Thursday, July 9, 2009

The Answer is Still 42

What is it about this Travco thing? They're heavy, expensive and drink gas like a three dollar whore. Mine especially. For one thing she's small. She strains my brain, making me come up with cleverer and cleverer ways to rehabilitate her. But I'm also starting a business, a micro-distillery (more about that at and it's quickly lessening the small amount of funds and time I have available. So why not just sell Molly and be done with it? This thought has often crossed my mind, but especially so last winter when she sat in the shop a dead, cold home for mice.

All that's changed now.

The sun is out, in a northwestern kind of way, and I feel re-energized in my desire to have my way with her. (Have you ever noticed the heavyhanded hint of sexuality men have in the ir relationship with machines?) To that end, I asked my next door neighbor if he would mind my parking Molly in his backyard for a few weeks. I was going to, and eventually still will, park her in our driveway. But first I want to get a jumpstart on the interior. I've removed the ceiling vents--in fact, all the vents. Lots of holes in Molly. I'm buying an AC for the front this Friday. After the vents are remounted, she'll be all dried-in for the winter (her center seam has been fiberglassed over). And hopefully her ceiling and walls will be (mostly) installed. Hopefully. Once we get the distillery up to speed, my time will be severely restricted. So strike now while I have dry days and a few remaining dollars.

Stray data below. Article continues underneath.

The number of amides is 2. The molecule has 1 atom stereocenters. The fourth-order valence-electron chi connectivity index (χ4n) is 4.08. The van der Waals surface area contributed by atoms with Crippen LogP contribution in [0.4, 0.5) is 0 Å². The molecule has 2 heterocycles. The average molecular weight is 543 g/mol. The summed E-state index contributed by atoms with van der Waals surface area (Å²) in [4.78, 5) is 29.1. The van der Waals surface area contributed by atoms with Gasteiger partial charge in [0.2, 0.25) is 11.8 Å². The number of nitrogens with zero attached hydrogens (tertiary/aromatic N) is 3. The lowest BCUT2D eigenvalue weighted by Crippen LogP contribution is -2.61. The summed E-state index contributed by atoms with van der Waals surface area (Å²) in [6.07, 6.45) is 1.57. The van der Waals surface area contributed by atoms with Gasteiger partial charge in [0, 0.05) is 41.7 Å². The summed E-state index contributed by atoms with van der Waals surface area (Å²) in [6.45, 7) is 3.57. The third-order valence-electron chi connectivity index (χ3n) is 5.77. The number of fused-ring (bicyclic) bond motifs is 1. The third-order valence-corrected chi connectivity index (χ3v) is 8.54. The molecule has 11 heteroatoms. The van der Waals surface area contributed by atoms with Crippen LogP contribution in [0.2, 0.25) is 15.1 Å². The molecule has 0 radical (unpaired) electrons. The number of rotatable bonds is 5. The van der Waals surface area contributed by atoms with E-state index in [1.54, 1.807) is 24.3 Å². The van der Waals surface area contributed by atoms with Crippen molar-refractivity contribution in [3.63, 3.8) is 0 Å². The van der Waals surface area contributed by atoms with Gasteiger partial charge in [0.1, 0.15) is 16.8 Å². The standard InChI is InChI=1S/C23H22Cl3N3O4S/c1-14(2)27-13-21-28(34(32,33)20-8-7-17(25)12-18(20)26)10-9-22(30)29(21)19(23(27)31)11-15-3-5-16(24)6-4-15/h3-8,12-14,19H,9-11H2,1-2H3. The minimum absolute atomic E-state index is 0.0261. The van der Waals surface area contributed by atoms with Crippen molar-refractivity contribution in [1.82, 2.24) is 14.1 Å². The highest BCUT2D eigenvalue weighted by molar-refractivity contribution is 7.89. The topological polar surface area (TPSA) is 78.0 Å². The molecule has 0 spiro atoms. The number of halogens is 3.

Quick note: I borrowed a battery from my truck and crossed my fingers. Not having a front seat, I used a folding chair. Would she crank up? It's been nine months. I slid in the key, pumped the gas, and turned her on. It was thrilling to hear her turn over, and enormously satisfying to hear her start right up. (I had left one of my tool bags sitting on the shop floor. It was about three feet away from the exhaust just aft of the door. One side of it now sports a big black circle from the carbon that shot out of the pipe.) She works! She drives! She is worthy once again!

But I would have to keep it simple.

Sun-dappled beneath a spreading chestnut tree:

Bucolic, ain't it?

Inside, facing aft, looking up:

That swingin' wall paper is the bathroom door.

Same shot, not looking up, with a brilliant glare in your eyes:

Where formerly a kitchen stood:

That's one small step for man, one giant leap for Molly:

Onward! I wish you all a blissful, blister free summer.